Gulf's largest has weathered tough market conditions better than some of its global peers thanks to low production costs
Saudi Arabian Mining Co (Ma'aden) reported its first profit rise in six quarters as cost reductions helped it to a 4.6 percent jump in third-quarter net profit, though Tuesday's numbers fell short of analyst expectations.
Ma'aden, the Gulf's largest miner and a key pillar in Saudi Arabia's plan to diversify its economy away from hydrocarbons, has weathered tough market conditions better than some of its global peers thanks to low production costs.
However, this advantage has been eroded somewhat by changes to energy and gas feedstock prices announced by the government in December as the kingdom seeks to reduce the impact of lower oil prices on its budget by removing subsidies.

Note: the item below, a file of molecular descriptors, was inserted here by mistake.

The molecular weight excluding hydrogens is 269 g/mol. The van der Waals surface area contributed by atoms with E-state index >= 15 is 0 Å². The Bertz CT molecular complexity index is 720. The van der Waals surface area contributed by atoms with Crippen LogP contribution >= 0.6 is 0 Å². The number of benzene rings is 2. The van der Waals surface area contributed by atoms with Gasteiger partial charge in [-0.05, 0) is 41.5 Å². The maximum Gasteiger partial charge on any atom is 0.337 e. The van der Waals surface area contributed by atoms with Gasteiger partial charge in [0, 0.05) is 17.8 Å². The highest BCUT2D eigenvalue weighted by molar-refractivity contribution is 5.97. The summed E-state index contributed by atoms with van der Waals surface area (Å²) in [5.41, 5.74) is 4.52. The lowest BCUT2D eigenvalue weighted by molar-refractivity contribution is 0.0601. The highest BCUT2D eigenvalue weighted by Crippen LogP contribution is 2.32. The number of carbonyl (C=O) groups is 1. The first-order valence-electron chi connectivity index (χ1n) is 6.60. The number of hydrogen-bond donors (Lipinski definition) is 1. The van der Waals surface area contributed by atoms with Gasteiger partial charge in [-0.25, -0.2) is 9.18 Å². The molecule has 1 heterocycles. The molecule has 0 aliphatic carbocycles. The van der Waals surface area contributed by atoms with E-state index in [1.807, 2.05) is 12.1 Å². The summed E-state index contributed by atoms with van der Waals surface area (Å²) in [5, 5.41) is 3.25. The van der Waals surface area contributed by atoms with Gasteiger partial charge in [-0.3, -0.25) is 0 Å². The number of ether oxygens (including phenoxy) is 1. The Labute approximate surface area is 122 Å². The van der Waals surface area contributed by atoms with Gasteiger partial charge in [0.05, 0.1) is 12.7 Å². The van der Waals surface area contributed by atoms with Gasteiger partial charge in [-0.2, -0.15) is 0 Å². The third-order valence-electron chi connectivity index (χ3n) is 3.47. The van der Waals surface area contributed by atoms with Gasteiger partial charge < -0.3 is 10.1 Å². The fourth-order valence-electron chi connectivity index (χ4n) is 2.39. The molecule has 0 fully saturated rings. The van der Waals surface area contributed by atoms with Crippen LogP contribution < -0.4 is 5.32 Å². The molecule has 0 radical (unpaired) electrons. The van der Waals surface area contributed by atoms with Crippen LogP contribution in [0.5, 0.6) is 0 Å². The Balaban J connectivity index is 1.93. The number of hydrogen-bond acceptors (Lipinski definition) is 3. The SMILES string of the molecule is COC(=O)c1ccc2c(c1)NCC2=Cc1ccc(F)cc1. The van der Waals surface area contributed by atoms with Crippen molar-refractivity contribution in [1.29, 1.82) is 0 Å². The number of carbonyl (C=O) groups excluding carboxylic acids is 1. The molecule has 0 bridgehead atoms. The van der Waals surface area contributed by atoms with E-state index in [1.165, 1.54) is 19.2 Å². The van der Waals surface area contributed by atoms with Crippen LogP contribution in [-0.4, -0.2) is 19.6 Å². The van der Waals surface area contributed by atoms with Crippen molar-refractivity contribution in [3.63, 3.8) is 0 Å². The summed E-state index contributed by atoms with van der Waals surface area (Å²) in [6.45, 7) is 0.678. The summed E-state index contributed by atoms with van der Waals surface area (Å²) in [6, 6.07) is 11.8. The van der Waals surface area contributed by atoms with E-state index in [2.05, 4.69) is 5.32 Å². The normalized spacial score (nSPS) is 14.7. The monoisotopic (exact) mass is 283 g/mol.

Ma'aden made a net profit of 83.6 million riyals ($22.3 million) in the three months to Sept. 30, it said in a bourse statement, despite a continued buffeting from lower prices for its products, particularly phosphates.
While this compared favourably with the 79.9 million riyals in the same period last year, the average estimate of four analysts polled by Reuters was for a profit of 122.7 million riyals.
Ma'aden attributed the gain to a 10 percent drop in cost of sales as a result of lower raw material prices and continuing efforts to improve efficiency.
This helped to offset a 9 percent year-on-year drop in sales, which were dragged down by lower phosphate prices and reduced aluminium volumes.
A 20 percent increase in the average gold price, as well as increased output after its Ad Duwyahi mine started commercial production in April, helped to soften the impact.